The neural circuits for arithmetic principles

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Abstract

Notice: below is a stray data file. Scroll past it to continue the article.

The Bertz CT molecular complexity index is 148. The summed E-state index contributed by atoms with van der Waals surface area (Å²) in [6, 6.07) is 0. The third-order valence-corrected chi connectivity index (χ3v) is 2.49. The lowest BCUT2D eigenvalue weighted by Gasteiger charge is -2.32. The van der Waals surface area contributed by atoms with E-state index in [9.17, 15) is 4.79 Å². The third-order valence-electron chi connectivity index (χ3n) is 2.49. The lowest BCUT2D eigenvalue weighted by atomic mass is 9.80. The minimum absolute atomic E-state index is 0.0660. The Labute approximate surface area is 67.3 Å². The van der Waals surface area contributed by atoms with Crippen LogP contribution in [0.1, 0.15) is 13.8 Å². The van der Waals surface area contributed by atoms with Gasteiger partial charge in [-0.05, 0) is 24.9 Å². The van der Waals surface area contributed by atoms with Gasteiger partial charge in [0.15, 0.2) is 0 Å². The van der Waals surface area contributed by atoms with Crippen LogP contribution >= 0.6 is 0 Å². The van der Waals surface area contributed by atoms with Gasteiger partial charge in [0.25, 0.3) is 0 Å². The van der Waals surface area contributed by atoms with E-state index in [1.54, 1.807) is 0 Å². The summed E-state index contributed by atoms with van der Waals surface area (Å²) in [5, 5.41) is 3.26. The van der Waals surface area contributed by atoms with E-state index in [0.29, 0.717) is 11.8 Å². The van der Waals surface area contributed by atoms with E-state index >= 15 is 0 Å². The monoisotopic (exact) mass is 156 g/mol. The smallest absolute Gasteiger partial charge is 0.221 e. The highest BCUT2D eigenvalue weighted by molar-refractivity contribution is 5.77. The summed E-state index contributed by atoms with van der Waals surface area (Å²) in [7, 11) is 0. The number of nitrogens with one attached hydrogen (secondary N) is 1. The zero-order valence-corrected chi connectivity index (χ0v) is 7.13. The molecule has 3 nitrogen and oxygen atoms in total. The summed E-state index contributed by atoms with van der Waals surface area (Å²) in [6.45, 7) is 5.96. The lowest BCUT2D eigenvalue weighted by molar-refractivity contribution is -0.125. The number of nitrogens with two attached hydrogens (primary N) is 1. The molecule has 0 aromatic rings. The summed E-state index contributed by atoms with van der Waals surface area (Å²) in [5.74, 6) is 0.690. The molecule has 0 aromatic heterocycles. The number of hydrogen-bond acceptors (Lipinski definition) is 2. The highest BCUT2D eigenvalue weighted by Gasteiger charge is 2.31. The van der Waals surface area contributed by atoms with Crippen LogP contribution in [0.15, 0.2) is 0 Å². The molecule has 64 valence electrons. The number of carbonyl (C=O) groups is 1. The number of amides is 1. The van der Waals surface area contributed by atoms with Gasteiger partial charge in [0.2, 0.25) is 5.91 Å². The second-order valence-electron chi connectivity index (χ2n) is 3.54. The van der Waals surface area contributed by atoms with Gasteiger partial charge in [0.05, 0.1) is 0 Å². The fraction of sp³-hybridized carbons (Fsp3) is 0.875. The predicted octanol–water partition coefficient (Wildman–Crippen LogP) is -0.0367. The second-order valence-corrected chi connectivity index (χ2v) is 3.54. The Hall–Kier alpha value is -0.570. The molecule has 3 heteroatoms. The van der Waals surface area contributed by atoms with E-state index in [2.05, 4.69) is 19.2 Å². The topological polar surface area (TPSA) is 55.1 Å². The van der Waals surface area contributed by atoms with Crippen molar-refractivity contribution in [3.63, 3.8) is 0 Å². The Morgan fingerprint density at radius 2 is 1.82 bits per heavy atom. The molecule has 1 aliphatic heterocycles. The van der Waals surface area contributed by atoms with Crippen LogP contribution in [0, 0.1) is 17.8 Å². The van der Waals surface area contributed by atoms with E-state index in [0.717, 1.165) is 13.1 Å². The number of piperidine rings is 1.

Arithmetic principles are the regularities underlying arithmetic computation. Little is known about how the brain supports the processing of arithmetic principles. The current fMRI study examined neural activation and functional connectivity during the processing of verbalized arithmetic principles, as compared to numerical computation and general language processing. As expected, arithmetic principles elicited stronger activation in bilateral horizontal intraparietal sulcus and right supramarginal gyrus than did language processing, and stronger activation in left middle temporal lobe and left orbital part of inferior frontal gyrus than did computation. In contrast, computation elicited greater activation in bilateral horizontal intraparietal sulcus (extending to posterior superior parietal lobule) than did either arithmetic principles or language processing. Functional connectivity analysis with the psychophysiological interaction approach (PPI) showed that left temporal-parietal (MTG-HIPS) connectivity was stronger during the processing of arithmetic principle and language than during computation, whereas parietal-occipital connectivities were stronger during computation than during the processing of arithmetic principles and language. Additionally, the left fronto-parietal (orbital IFG-HIPS) connectivity was stronger during the processing of arithmetic principles than during computation. The results suggest that verbalized arithmetic principles engage a neural network that overlaps but is distinct from the networks for computation and language processing.

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